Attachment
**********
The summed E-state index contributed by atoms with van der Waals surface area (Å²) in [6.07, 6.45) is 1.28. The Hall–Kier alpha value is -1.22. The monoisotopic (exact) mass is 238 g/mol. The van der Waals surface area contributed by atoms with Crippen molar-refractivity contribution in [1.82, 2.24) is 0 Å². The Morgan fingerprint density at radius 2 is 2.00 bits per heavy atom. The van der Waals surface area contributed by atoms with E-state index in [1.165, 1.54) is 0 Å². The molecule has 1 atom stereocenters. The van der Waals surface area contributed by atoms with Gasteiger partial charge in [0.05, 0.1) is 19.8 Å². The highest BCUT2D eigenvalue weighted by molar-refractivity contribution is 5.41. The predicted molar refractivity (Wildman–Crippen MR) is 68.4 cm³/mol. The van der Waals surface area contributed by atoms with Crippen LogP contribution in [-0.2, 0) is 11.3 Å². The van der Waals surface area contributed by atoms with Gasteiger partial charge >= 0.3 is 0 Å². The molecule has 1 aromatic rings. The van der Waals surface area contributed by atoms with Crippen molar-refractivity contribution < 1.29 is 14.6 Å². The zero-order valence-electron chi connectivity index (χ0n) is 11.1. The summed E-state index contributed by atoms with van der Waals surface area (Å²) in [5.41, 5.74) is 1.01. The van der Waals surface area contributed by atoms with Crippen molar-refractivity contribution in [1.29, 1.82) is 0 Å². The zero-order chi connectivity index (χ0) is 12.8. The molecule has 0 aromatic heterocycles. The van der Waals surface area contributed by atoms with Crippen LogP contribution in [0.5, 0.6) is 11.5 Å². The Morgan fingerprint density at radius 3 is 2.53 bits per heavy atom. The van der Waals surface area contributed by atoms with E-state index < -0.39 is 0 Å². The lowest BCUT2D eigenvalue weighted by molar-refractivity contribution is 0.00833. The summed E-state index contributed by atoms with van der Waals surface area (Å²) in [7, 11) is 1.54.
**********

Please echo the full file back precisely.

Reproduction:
The summed E-state index contributed by atoms with van der Waals surface area (Å²) in [6.07, 6.45) is 1.28. The Hall–Kier alpha value is -1.22. The monoisotopic (exact) mass is 238 g/mol. The van der Waals surface area contributed by atoms with Crippen molar-refractivity contribution in [1.82, 2.24) is 0 Å². The Morgan fingerprint density at radius 2 is 2.00 bits per heavy atom. The van der Waals surface area contributed by atoms with E-state index in [1.165, 1.54) is 0 Å². The molecule has 1 atom stereocenters. The van der Waals surface area contributed by atoms with Gasteiger partial charge in [0.05, 0.1) is 19.8 Å². The highest BCUT2D eigenvalue weighted by molar-refractivity contribution is 5.41. The predicted molar refractivity (Wildman–Crippen MR) is 68.4 cm³/mol. The van der Waals surface area contributed by atoms with Crippen LogP contribution in [-0.2, 0) is 11.3 Å². The van der Waals surface area contributed by atoms with Gasteiger partial charge >= 0.3 is 0 Å². The molecule has 1 aromatic rings. The van der Waals surface area contributed by atoms with Crippen molar-refractivity contribution < 1.29 is 14.6 Å². The zero-order valence-electron chi connectivity index (χ0n) is 11.1. The summed E-state index contributed by atoms with van der Waals surface area (Å²) in [5.41, 5.74) is 1.01. The van der Waals surface area contributed by atoms with Crippen molar-refractivity contribution in [1.29, 1.82) is 0 Å². The zero-order chi connectivity index (χ0) is 12.8. The molecule has 0 aromatic heterocycles. The van der Waals surface area contributed by atoms with Crippen LogP contribution in [0.5, 0.6) is 11.5 Å². The Morgan fingerprint density at radius 3 is 2.53 bits per heavy atom. The van der Waals surface area contributed by atoms with E-state index < -0.39 is 0 Å². The lowest BCUT2D eigenvalue weighted by molar-refractivity contribution is 0.00833. The summed E-state index contributed by atoms with van der Waals surface area (Å²) in [7, 11) is 1.54.